Bacterial biofilms, slimy collections of microbes, can develop concentric rings containing cells with different biological featuresLife 6 January 2022
By Alex Wilkins
Bacillus subtilis, a soil bacterium, can create concentric rings when it forms a biofilm
Bacterial biofilms contain a level of structural organisation that we thought was unique to plants and animals.
Biofilms, slimy clumps of microorganisms like bacteria and fungi, were long thought to be biologically simple, with no more than a primitive level of structural organisation. This contrasts with many multicellular organisms, including animals, in which cells can grow into different forms at different times and places during the body’s development to produce complex and varied biological structures.
Now, Gürol Süel at the University of California, San Diego, and his colleagues have discovered that bacterial biofilms are less simple than we had thought. The researchers found that the biofilms form ring-like structures as they grow and consume the nutrients in their environment. As the nutrient supply diminishes, certain cells essentially become frozen in time in terms of the way they function, as a wave of nutrient depletion washes over them. This is known as a “clock and wavefront”, and has previously been seen only in animals and plants.
Süel and his colleagues made the discovery during an experiment to explore the response of a Bacillus subtilis biofilm to being starved of vital nitrogen. This typically causes bacterial cells to change and become more resilient in an adaptation called sporulation.
But rather than all the cells in the biofilm adapting in the same way, the researchers could demonstrate that stress-mitigating genes produced by the biofilm caused only some cells to adapt, creating concentric rings through the roughly circular biofilm. This tree ring-like structure is consistent with a “clock and wavefront” mechanism (see picture, above).
“If we just think of [biofilms] as globs of bacterial cells, even if they’re from one species, we’re mistaken,” says Süel. “They’re highly organised, and they’re organised in a very non-trivial way. This organisation seems to be reminiscent of what vertebrates and plants did during development, so there must be a connection there.”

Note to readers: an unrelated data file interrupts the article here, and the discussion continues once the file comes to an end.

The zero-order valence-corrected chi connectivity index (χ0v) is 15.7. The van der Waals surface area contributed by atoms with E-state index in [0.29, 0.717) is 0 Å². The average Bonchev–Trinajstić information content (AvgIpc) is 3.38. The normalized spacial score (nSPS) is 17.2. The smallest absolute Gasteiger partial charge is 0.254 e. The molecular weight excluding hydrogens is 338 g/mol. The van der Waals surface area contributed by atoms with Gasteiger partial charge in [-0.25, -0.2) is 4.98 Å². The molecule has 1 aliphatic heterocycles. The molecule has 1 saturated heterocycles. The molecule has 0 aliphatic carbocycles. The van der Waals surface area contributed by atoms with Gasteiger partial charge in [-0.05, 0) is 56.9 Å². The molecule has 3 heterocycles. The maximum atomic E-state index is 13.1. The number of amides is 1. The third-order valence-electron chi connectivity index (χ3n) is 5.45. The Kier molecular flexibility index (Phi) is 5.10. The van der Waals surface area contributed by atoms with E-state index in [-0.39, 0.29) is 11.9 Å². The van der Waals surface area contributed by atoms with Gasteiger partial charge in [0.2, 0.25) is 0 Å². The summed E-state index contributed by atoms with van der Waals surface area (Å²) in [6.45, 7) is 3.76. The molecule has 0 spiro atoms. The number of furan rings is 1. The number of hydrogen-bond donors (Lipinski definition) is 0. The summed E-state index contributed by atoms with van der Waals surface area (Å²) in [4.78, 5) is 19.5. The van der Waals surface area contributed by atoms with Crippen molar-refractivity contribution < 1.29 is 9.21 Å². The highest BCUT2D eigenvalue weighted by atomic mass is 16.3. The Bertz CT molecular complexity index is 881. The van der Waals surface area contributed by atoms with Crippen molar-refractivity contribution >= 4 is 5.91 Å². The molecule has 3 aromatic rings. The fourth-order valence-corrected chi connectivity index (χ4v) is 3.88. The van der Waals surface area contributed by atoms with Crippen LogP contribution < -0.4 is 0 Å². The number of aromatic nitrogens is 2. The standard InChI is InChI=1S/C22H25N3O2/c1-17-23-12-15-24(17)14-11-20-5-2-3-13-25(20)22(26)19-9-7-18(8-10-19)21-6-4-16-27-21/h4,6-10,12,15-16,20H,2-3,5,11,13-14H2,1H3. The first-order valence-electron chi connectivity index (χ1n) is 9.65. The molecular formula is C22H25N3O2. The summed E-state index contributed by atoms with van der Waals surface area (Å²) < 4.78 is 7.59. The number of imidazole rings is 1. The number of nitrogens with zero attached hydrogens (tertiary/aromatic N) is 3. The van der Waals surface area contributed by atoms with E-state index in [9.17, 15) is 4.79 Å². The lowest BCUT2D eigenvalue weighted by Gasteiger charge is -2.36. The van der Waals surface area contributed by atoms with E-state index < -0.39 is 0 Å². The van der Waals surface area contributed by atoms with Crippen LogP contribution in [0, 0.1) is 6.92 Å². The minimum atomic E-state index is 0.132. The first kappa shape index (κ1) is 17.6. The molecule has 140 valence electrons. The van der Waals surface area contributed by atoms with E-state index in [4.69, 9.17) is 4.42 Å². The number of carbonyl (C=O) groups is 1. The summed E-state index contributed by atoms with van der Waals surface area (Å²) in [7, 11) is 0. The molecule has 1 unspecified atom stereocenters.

Though the research was focused only on observing the patterns, Süel proposes that the patterning could be the biofilm diversifying its resilient cells to try to increase its chances of survival.
While biofilms have been shown to be more complicated in recent years, being capable of forms of memory and long-distance communication, the discovery of complex structures could challenge the assumed divide between simple, unicellular organisms and complex, multicellular ones.
“That debate will be rekindled by this study,” says Tanmay Bharat at the University of Oxford. “From an evolutionary cell biology perspective, it would be interesting to study where the differences lie. What defines a true multicellular organism?”
Biofilms are also responsible for a wide array of natural phenomena, both good and bad. They can be used in water filtration and to prevent corrosion, but they are also the leading cause of clinical infections, as well as being highly corrosive in some scenarios. Understanding the true underlying structure of these bacterial films could change the ways in which they are used and mitigated.
“You can’t just assume that one approach or one chemical agent is sufficient to do the job, because the biofilm is a complex community,” says Süel.
Journal reference: Cell, DOI: 10.1016/j.cell.2021.12.001
More on these topics:bacteria